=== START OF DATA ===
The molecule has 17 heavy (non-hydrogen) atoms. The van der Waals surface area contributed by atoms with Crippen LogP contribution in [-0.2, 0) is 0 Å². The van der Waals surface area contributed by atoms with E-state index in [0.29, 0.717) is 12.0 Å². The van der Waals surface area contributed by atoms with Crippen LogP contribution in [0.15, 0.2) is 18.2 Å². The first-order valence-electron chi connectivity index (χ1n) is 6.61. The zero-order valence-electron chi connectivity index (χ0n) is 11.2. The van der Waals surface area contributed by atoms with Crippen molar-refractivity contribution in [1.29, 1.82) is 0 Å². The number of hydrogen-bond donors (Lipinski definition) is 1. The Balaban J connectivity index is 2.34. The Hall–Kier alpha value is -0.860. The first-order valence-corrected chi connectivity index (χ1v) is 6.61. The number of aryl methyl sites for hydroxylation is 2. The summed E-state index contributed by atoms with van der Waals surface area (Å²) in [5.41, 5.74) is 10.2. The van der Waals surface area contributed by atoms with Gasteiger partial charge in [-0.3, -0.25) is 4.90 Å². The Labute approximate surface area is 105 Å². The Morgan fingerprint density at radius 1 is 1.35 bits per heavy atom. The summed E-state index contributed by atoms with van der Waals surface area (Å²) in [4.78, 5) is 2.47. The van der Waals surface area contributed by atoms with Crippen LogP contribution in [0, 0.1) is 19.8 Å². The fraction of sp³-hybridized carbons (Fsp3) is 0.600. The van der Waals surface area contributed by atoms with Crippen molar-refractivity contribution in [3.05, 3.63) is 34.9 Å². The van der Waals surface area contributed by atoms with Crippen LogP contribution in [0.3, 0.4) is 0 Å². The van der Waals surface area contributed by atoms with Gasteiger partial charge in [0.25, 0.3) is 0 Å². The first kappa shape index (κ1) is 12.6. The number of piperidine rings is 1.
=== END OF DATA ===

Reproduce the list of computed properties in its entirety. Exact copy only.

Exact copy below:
The molecule has 17 heavy (non-hydrogen) atoms. The van der Waals surface area contributed by atoms with Crippen LogP contribution in [-0.2, 0) is 0 Å². The van der Waals surface area contributed by atoms with E-state index in [0.29, 0.717) is 12.0 Å². The van der Waals surface area contributed by atoms with Crippen LogP contribution in [0.15, 0.2) is 18.2 Å². The first-order valence-electron chi connectivity index (χ1n) is 6.61. The zero-order valence-electron chi connectivity index (χ0n) is 11.2. The van der Waals surface area contributed by atoms with Crippen molar-refractivity contribution in [1.29, 1.82) is 0 Å². The number of hydrogen-bond donors (Lipinski definition) is 1. The Balaban J connectivity index is 2.34. The Hall–Kier alpha value is -0.860. The first-order valence-corrected chi connectivity index (χ1v) is 6.61. The number of aryl methyl sites for hydroxylation is 2. The summed E-state index contributed by atoms with van der Waals surface area (Å²) in [5.41, 5.74) is 10.2. The van der Waals surface area contributed by atoms with Gasteiger partial charge in [-0.3, -0.25) is 4.90 Å². The Labute approximate surface area is 105 Å². The Morgan fingerprint density at radius 1 is 1.35 bits per heavy atom. The summed E-state index contributed by atoms with van der Waals surface area (Å²) in [4.78, 5) is 2.47. The van der Waals surface area contributed by atoms with Crippen LogP contribution in [0, 0.1) is 19.8 Å². The fraction of sp³-hybridized carbons (Fsp3) is 0.600. The van der Waals surface area contributed by atoms with Crippen molar-refractivity contribution in [3.05, 3.63) is 34.9 Å². The van der Waals surface area contributed by atoms with Crippen LogP contribution in [0.3, 0.4) is 0 Å². The van der Waals surface area contributed by atoms with Gasteiger partial charge in [0.25, 0.3) is 0 Å². The first kappa shape index (κ1) is 12.6. The number of piperidine rings is 1.